Thank You Phyllis A Whitney

Have you ever written a thank you note to your favorite author? It can be so rewarding!

Thank You Phyllis A Whitney

portrait of Phyllis A WhitneyIn 1989, I wrote to thank Phyllis A. Whitney, who had inspired me to reach for my dream of writing romantic suspense. Though my dream differed by featuring Christian heroes and heroines falling in love while facing life-threatening danger.

I had read every one of Mrs. Whitney’s novels to date and all of her how-to articles in The Writer magazine as well as her nonfiction book, Guide to Fiction Writing. As a true fan of her work, I decided it was high time I thanked her for the many hours of entertainment and instruction she had given me. By then, she held the title of “Queen of Romantic Suspense.”

 From the Author

To my utter surprise, this busy author replied on her personal stationary and signed her note in ink. I recently re-read her note and thought you — reader, writer, or both — might also be inspired by what she said:

“Dear Beth Ziarnik:

Thank you for a wonderful letter. The best thing of all about being a writer is when readers are appreciative.

letter from Phyllis A Whitney to Beth Ann ZiarnikIt is always difficult to fit in time to write about writing — but so many have told me that my books and articles help, that it is worth doing. Many writers don’t really know how they write, and I feel I have something valuable to share.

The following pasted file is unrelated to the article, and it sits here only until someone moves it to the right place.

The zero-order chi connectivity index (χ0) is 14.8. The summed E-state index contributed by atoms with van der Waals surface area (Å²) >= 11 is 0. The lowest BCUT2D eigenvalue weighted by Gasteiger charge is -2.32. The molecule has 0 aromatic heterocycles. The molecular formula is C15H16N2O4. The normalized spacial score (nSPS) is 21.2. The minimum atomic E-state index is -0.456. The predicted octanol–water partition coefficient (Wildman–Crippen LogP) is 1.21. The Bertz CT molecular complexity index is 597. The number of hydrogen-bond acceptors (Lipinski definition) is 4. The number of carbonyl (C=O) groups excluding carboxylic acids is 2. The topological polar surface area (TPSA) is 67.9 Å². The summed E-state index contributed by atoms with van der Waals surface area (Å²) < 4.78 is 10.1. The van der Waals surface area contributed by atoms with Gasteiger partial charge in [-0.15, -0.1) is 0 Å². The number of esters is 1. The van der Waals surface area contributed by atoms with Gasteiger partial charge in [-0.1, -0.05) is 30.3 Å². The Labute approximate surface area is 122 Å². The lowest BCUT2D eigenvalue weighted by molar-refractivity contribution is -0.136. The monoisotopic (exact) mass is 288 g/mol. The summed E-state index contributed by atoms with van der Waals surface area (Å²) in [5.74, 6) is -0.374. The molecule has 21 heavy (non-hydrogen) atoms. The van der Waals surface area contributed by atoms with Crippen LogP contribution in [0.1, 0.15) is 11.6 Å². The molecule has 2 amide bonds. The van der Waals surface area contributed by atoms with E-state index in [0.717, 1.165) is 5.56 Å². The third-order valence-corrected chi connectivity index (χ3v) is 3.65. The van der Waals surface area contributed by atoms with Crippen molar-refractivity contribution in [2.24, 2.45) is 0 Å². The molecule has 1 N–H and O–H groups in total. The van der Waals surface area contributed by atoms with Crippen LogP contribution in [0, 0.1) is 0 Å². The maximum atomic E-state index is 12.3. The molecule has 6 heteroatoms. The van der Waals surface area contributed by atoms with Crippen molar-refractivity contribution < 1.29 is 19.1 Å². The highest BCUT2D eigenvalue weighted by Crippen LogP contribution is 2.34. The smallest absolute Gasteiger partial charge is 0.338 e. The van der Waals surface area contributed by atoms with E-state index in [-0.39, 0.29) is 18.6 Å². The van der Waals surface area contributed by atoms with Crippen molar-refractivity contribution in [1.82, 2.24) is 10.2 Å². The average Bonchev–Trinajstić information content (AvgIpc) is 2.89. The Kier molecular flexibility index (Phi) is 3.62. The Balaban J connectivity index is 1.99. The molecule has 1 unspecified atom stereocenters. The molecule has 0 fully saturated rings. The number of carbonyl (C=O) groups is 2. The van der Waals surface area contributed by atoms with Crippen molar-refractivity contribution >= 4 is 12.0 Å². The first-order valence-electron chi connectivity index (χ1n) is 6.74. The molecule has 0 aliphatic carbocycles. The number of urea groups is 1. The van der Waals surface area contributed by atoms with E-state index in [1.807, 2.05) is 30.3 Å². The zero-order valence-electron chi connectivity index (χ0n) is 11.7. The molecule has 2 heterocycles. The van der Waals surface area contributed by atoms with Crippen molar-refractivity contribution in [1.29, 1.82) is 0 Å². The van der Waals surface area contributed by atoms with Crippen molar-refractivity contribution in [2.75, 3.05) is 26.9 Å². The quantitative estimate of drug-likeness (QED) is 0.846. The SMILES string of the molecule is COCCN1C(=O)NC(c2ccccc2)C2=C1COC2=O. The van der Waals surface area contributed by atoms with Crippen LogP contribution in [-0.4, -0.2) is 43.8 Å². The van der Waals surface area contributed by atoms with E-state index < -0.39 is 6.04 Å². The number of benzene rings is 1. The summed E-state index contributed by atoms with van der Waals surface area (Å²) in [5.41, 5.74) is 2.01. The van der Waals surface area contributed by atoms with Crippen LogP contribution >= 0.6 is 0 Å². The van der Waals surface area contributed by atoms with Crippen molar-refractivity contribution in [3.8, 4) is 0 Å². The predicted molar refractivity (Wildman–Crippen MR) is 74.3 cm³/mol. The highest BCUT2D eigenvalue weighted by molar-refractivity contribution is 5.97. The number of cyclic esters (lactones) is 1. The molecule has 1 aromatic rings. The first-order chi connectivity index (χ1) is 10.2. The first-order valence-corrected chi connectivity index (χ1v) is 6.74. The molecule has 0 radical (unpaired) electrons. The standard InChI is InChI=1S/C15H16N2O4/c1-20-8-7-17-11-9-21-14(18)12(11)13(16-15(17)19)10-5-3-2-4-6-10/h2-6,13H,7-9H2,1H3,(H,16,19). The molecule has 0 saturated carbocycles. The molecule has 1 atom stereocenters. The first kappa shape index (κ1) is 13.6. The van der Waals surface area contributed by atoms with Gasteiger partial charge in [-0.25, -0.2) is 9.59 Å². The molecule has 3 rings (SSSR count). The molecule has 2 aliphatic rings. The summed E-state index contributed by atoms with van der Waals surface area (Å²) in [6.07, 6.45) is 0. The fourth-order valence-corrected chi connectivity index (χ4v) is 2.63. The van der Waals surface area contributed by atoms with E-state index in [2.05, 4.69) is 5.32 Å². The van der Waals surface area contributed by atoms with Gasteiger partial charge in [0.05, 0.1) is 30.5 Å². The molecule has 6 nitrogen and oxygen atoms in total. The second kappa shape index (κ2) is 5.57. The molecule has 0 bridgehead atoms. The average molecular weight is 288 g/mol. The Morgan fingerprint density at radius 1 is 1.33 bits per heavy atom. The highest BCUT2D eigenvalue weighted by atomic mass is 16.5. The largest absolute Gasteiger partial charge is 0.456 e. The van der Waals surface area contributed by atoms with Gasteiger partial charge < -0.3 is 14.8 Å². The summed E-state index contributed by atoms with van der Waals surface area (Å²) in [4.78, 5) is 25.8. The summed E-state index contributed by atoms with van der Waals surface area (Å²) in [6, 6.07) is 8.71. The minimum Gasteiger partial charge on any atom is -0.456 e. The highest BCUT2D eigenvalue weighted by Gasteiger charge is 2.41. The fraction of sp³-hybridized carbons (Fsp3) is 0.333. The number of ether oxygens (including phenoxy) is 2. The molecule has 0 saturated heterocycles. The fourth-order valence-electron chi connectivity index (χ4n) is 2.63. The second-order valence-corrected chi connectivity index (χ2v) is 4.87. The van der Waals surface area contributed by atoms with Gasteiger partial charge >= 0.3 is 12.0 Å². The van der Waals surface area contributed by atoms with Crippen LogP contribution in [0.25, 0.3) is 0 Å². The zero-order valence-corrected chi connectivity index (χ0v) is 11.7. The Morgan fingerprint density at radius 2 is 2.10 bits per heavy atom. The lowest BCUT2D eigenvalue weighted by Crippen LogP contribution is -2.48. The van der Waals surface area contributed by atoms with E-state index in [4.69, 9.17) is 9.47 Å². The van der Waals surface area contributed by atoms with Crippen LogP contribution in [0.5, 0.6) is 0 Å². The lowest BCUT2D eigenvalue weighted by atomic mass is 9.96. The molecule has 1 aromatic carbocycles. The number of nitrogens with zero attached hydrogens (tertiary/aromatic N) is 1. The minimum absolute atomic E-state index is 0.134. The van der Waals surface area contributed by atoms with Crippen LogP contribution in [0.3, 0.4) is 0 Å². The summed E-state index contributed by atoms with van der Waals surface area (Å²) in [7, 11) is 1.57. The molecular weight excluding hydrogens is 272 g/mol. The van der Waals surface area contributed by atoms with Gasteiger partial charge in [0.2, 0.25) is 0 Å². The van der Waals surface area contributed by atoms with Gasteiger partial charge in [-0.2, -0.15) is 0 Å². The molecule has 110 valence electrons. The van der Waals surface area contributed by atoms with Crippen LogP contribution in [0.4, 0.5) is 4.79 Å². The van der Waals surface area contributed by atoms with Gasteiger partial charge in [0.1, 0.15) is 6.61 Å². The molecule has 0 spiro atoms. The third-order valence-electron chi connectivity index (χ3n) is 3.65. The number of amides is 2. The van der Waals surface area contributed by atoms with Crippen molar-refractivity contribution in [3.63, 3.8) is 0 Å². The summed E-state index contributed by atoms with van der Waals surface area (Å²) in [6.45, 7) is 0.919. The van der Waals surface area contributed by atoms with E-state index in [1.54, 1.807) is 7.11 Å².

It is gratifying to know that you’ve been following me for such a long time. And good to know that you’ve persisted in your writing. I was around twelve when I found I had to put stories on paper. But it was a long time before I was  good enough to be published.

Good luck on that novel.


Phyllis A. Whitney”

Phyllis A. Whitney and Me

Several things she said in her letter resonated with me. Maybe they will for you,too — especially if you write or dream of writing:

  • It’s such a  blessing when readers take time to say how much they enjoyed one of my novels. Like the woman last Tuesday who told me she couldn’t stop reading Her Deadly Inheritance and could hardly wait to read its sequel, Her Deadly Reunion.
  • I agree with Mrs. Whitney that it is difficult to fit in time to write — about writing or anything else.
  • And surprise! We both started writing at age twelve.
  • Her encouraging words about persistence  and her transparency about it taking her a long time before she was “good enough to be published” helped me hang in there until Her Deadly Inheritance became good enough to be published.cover of Phyllis A Whitney's book GUIDE TO WRITING FICTION

Interesting Facts

  • Phyllis A Whitney was born in Japan of American parents and spent her early years in Asia.
  • She wrote mysteries for both juvenile and adult markets: 73 in all.
  • She herself dubbed her adult books’ genre as “romantic novels of suspense.”
  • (This one is personal … yes, I’m smiling.) Red Is for Murder, her first adult suspense novel, released in 1943 — the year I was born.
  • Her last novel released while she was in her 90’s.

Today — February 8, 2020 — is the 14th anniversary of this amazing author’s passing at age 104 during 2008 in Faber, VA. Her passion for writing spanned 80 years.

Please join me as I say again, thank you Phyllis A Whitney. And thank you, Lord, for all you have enabled me and others to enjoy and learn through her writings.


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    The Conversation

  1. Pat Belongie says:

    A lovely idea to share your appreciation to this author who has inspired your gift of writing. I can think of many writers who have touched me deeply with their guidance and stories.
    Thank you for sharing.